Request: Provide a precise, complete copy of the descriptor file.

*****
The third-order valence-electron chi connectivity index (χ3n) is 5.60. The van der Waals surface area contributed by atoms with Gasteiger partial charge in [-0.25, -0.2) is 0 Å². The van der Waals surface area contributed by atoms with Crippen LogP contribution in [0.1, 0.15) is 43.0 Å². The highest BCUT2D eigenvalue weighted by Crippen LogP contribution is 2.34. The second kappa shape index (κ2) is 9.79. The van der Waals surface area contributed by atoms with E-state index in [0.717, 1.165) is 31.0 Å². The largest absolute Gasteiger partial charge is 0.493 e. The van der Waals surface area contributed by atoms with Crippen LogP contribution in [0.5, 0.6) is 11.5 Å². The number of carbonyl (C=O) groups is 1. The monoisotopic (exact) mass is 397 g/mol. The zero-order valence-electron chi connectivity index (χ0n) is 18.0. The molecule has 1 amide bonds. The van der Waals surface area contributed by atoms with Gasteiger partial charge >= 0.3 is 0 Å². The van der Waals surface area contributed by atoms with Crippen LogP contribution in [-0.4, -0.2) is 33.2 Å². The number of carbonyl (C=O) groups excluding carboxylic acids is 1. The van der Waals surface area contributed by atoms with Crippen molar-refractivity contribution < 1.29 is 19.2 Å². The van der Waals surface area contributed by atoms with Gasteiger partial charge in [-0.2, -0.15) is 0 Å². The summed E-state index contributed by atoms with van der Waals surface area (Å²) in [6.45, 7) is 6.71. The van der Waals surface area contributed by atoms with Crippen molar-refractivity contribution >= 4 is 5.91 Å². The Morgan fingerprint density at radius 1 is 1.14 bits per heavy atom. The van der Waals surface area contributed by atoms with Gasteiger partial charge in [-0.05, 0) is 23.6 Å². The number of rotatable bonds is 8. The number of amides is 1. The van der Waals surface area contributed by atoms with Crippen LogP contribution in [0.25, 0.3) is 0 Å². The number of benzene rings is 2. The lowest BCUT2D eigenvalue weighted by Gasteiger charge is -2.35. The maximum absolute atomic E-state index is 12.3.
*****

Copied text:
The third-order valence-electron chi connectivity index (χ3n) is 5.60. The van der Waals surface area contributed by atoms with Gasteiger partial charge in [-0.25, -0.2) is 0 Å². The van der Waals surface area contributed by atoms with Crippen LogP contribution in [0.1, 0.15) is 43.0 Å². The highest BCUT2D eigenvalue weighted by Crippen LogP contribution is 2.34. The second kappa shape index (κ2) is 9.79. The van der Waals surface area contributed by atoms with E-state index in [0.717, 1.165) is 31.0 Å². The largest absolute Gasteiger partial charge is 0.493 e. The van der Waals surface area contributed by atoms with Crippen LogP contribution in [0.5, 0.6) is 11.5 Å². The number of carbonyl (C=O) groups is 1. The monoisotopic (exact) mass is 397 g/mol. The zero-order valence-electron chi connectivity index (χ0n) is 18.0. The molecule has 1 amide bonds. The van der Waals surface area contributed by atoms with Gasteiger partial charge >= 0.3 is 0 Å². The van der Waals surface area contributed by atoms with Crippen LogP contribution in [-0.4, -0.2) is 33.2 Å². The number of carbonyl (C=O) groups excluding carboxylic acids is 1. The van der Waals surface area contributed by atoms with Crippen molar-refractivity contribution < 1.29 is 19.2 Å². The van der Waals surface area contributed by atoms with Gasteiger partial charge in [-0.2, -0.15) is 0 Å². The summed E-state index contributed by atoms with van der Waals surface area (Å²) in [6.45, 7) is 6.71. The van der Waals surface area contributed by atoms with Crippen molar-refractivity contribution >= 4 is 5.91 Å². The Morgan fingerprint density at radius 1 is 1.14 bits per heavy atom. The van der Waals surface area contributed by atoms with Gasteiger partial charge in [-0.05, 0) is 23.6 Å². The number of rotatable bonds is 8. The number of amides is 1. The van der Waals surface area contributed by atoms with Crippen LogP contribution in [0.25, 0.3) is 0 Å². The number of benzene rings is 2. The lowest BCUT2D eigenvalue weighted by Gasteiger charge is -2.35. The maximum absolute atomic E-state index is 12.3.